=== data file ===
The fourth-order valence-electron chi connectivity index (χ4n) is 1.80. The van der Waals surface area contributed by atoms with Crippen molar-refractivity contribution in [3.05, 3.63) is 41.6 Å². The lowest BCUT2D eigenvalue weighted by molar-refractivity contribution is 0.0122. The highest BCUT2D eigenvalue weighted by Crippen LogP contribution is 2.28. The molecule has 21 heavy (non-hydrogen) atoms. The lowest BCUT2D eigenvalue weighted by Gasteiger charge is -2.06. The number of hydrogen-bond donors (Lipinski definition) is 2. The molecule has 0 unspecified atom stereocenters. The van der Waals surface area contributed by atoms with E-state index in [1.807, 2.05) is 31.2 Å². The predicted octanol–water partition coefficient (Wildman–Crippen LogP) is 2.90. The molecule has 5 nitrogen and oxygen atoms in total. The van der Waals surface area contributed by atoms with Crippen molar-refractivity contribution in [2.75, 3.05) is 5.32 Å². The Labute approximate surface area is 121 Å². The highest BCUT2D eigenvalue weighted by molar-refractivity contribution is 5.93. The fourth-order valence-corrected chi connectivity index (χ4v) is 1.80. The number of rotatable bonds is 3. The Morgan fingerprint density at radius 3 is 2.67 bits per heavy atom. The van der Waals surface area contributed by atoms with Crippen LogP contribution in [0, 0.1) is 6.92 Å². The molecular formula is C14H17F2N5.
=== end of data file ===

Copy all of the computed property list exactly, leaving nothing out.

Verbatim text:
The fourth-order valence-electron chi connectivity index (χ4n) is 1.80. The van der Waals surface area contributed by atoms with Crippen molar-refractivity contribution in [3.05, 3.63) is 41.6 Å². The lowest BCUT2D eigenvalue weighted by molar-refractivity contribution is 0.0122. The highest BCUT2D eigenvalue weighted by Crippen LogP contribution is 2.28. The molecule has 21 heavy (non-hydrogen) atoms. The lowest BCUT2D eigenvalue weighted by Gasteiger charge is -2.06. The number of hydrogen-bond donors (Lipinski definition) is 2. The molecule has 0 unspecified atom stereocenters. The van der Waals surface area contributed by atoms with E-state index in [1.807, 2.05) is 31.2 Å². The predicted octanol–water partition coefficient (Wildman–Crippen LogP) is 2.90. The molecule has 5 nitrogen and oxygen atoms in total. The van der Waals surface area contributed by atoms with Crippen molar-refractivity contribution in [2.75, 3.05) is 5.32 Å². The Labute approximate surface area is 121 Å². The highest BCUT2D eigenvalue weighted by molar-refractivity contribution is 5.93. The fourth-order valence-corrected chi connectivity index (χ4v) is 1.80. The number of rotatable bonds is 3. The Morgan fingerprint density at radius 3 is 2.67 bits per heavy atom. The van der Waals surface area contributed by atoms with Crippen LogP contribution in [0, 0.1) is 6.92 Å². The molecular formula is C14H17F2N5.